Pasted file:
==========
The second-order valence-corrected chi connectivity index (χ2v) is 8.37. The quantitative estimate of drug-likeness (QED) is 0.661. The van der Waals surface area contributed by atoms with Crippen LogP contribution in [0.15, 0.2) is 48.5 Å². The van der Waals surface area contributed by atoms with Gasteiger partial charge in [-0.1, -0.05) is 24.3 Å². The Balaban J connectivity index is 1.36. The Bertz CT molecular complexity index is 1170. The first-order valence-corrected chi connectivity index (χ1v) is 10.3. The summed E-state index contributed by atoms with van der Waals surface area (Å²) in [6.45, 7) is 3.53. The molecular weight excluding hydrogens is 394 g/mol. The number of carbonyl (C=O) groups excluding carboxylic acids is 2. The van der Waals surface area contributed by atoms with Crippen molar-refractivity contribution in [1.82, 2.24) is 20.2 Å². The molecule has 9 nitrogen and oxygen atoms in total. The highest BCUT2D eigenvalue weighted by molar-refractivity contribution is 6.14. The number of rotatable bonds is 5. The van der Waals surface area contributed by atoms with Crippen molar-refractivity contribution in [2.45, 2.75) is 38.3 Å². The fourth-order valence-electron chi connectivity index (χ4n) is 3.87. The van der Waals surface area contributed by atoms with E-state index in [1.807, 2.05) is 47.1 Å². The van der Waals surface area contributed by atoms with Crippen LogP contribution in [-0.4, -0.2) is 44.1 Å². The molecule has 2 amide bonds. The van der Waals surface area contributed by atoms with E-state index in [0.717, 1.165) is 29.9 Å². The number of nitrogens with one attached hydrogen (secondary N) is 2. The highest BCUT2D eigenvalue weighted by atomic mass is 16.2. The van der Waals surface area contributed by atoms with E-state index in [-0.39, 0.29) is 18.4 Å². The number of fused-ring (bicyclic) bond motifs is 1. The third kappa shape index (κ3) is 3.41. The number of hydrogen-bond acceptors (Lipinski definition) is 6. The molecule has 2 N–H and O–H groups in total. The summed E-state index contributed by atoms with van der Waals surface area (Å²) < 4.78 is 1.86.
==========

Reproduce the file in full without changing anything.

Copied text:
The second-order valence-corrected chi connectivity index (χ2v) is 8.37. The quantitative estimate of drug-likeness (QED) is 0.661. The van der Waals surface area contributed by atoms with Crippen LogP contribution in [0.15, 0.2) is 48.5 Å². The van der Waals surface area contributed by atoms with Gasteiger partial charge in [-0.1, -0.05) is 24.3 Å². The Balaban J connectivity index is 1.36. The Bertz CT molecular complexity index is 1170. The first-order valence-corrected chi connectivity index (χ1v) is 10.3. The summed E-state index contributed by atoms with van der Waals surface area (Å²) in [6.45, 7) is 3.53. The molecular weight excluding hydrogens is 394 g/mol. The number of carbonyl (C=O) groups excluding carboxylic acids is 2. The van der Waals surface area contributed by atoms with Crippen molar-refractivity contribution in [1.82, 2.24) is 20.2 Å². The molecule has 9 nitrogen and oxygen atoms in total. The highest BCUT2D eigenvalue weighted by molar-refractivity contribution is 6.14. The number of rotatable bonds is 5. The van der Waals surface area contributed by atoms with Crippen molar-refractivity contribution in [2.45, 2.75) is 38.3 Å². The fourth-order valence-electron chi connectivity index (χ4n) is 3.87. The van der Waals surface area contributed by atoms with E-state index in [1.807, 2.05) is 47.1 Å². The van der Waals surface area contributed by atoms with Crippen LogP contribution in [-0.4, -0.2) is 44.1 Å². The molecule has 2 amide bonds. The van der Waals surface area contributed by atoms with E-state index in [0.717, 1.165) is 29.9 Å². The number of nitrogens with one attached hydrogen (secondary N) is 2. The highest BCUT2D eigenvalue weighted by atomic mass is 16.2. The van der Waals surface area contributed by atoms with E-state index in [-0.39, 0.29) is 18.4 Å². The number of fused-ring (bicyclic) bond motifs is 1. The third kappa shape index (κ3) is 3.41. The number of hydrogen-bond acceptors (Lipinski definition) is 6. The molecule has 2 N–H and O–H groups in total. The summed E-state index contributed by atoms with van der Waals surface area (Å²) < 4.78 is 1.86.